Finally I am through security and head to collect my bags, except one of them has been stopped for a thorough search (clearly they think I am a terrorist now). I patiently wait while the man digs everything out of my small hand luggage suitcase and raises an eyebrow at the contents, (monster munch, frazzles, after eights, yes I have a problem, ok!?). And finally I am on my way. 
To the VAT refund counter. This one is not staffed by muggle born wizards but by stony faced arseholes (SFAs).

Weirdly, the same amount of tourists brandishing receipts are queueing here as they were at platform 9 ¾. I spend 30 minutes listening to an SFA requesting to see each individual item on a 6 foot long receipt to a Chinese tourist and then conversing via google translate regarding paperwork. It is laborious stuff. 

Eventually I get the stamp I need on the form to claim the VAT back. Where do I take this now? (I enquire). Travelex (he barks). Right oh.

To the Travelex stand. Guess what? Fucking huge queue of the same people who were at both Platform 9 ¾ and the SFA outlet. I glance nervously at my watch. There is now only 1 hour until I am supposed to be at my gate. 20 minutes later I am still in the queue and have not moved and 1 of the 2 guys staffing this stand is just leaving for the end of his shift. Then, as I get to the front of the queue, a cheeky motherfucker asks me if she can queue jump because her plane is about to leave and she only has one item and being a spineless British person I smile pleasantly and say “yes of course” and then SCOWL at her back and hope she misses her flight and chokes on the Toblerone sticking out of her bag. Bitch.

So I finally, by some kind of miracle, get to the desk with my form. I present it with a sense of relief that this admin nightmare is nearly over. The guy looks at it and says "We don't process these forms."

What. The. Actual. Fuck?

Turns out (though no one up to this point had known their arse from their elbow in this process), that when the store in question gave me the form they should have also given me a pre paid envelope in which to return the form to them once it was stamped. The travelex guy pointed to a large post box directly behind me which was allegedly there for this very reason. Sadly I was not carrying either an envelope or a UK stamp so at this very moment I realised that a) I was going to have to post the bastard form back to the UK once I landed in Adelaide and b) I could have spent the last half an hour at the champagne bar.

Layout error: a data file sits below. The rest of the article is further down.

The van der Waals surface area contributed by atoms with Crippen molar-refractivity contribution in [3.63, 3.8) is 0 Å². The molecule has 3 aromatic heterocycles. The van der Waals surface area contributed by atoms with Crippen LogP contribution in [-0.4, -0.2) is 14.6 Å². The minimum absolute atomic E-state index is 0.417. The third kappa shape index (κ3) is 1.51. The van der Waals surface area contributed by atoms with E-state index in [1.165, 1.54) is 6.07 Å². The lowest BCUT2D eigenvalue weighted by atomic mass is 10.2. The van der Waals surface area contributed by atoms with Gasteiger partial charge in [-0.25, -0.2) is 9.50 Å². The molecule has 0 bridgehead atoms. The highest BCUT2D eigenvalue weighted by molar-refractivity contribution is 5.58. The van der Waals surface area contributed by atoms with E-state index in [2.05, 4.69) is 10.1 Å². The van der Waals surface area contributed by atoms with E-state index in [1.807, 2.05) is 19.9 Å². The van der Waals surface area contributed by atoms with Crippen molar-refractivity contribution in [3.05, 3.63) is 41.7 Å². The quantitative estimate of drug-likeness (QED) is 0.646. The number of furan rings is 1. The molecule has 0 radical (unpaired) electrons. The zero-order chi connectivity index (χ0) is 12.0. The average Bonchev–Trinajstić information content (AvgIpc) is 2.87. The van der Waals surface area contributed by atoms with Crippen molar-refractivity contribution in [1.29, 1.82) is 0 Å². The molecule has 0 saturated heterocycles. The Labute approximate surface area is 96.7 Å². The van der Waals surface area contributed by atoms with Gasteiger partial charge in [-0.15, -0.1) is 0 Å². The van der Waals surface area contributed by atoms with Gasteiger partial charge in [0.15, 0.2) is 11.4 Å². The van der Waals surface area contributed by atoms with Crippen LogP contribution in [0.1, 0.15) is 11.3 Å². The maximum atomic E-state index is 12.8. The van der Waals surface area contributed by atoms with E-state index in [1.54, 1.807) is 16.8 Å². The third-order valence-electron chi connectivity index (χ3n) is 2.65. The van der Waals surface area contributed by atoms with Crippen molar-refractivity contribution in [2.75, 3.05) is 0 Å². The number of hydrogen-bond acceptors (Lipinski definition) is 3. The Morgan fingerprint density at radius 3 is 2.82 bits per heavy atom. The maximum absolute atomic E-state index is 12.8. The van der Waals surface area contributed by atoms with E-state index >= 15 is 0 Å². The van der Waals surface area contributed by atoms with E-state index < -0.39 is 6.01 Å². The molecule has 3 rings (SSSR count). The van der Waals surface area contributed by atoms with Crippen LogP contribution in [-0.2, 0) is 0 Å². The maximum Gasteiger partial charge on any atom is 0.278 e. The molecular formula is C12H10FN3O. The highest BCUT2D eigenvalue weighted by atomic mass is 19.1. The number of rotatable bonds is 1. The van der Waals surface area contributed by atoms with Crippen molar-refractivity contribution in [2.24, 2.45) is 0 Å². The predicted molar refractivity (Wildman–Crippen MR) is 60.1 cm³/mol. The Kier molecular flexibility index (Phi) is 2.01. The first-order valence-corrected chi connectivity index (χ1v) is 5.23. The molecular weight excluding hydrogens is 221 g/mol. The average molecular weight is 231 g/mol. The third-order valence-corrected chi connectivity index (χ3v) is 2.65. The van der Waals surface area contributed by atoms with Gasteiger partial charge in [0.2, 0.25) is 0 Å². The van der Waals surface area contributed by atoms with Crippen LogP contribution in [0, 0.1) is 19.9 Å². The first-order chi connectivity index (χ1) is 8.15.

Cursing Heathrow for the sack of fucking weasels it truly is (and not for the first time), I did the only sensible thing with half an hour remaining until I needed to be at the gate. I marched straight to the champagne bar, ordered a glass and then burst into tears in a combination of residual sadness and utter frustration. Yes, Heathrow, you truly broke me with your mad, bureaucratic, psychotic, shitheap of a set up. On my birthday. What a wanker.

Cheers, Heathrow, you utter shitbag.

The kindly barman asked me what was up and I gave him the short version, namely "birthday, goodbyes, nonsense" whilst trying to breathe and speak through that annoying bit of crying that makes you wheeze and hiccup and generally resemble a 2 year old having a tantrum. By this point I seriously gave zero fucks what I looked like and was just desperate to get on the plane and on with the show. 

This story must end on a positive note after all that whining (!) - a lovely man at the bar had overheard my tale of woe and paid my bill, as well as sending me a second glass of champagne and wishing me a happy new year. Humans can occasionally be awesome. He didn't even want a conversation, just quietly raised his glass to mine and nodded. I think it may have been Jack Nicholson (or that could be the mix of high emotion, prescription drugs and hastily skulled champagne).

Anyway, happy new year one and all, more blog posts to follow about UK christmas when I get chance.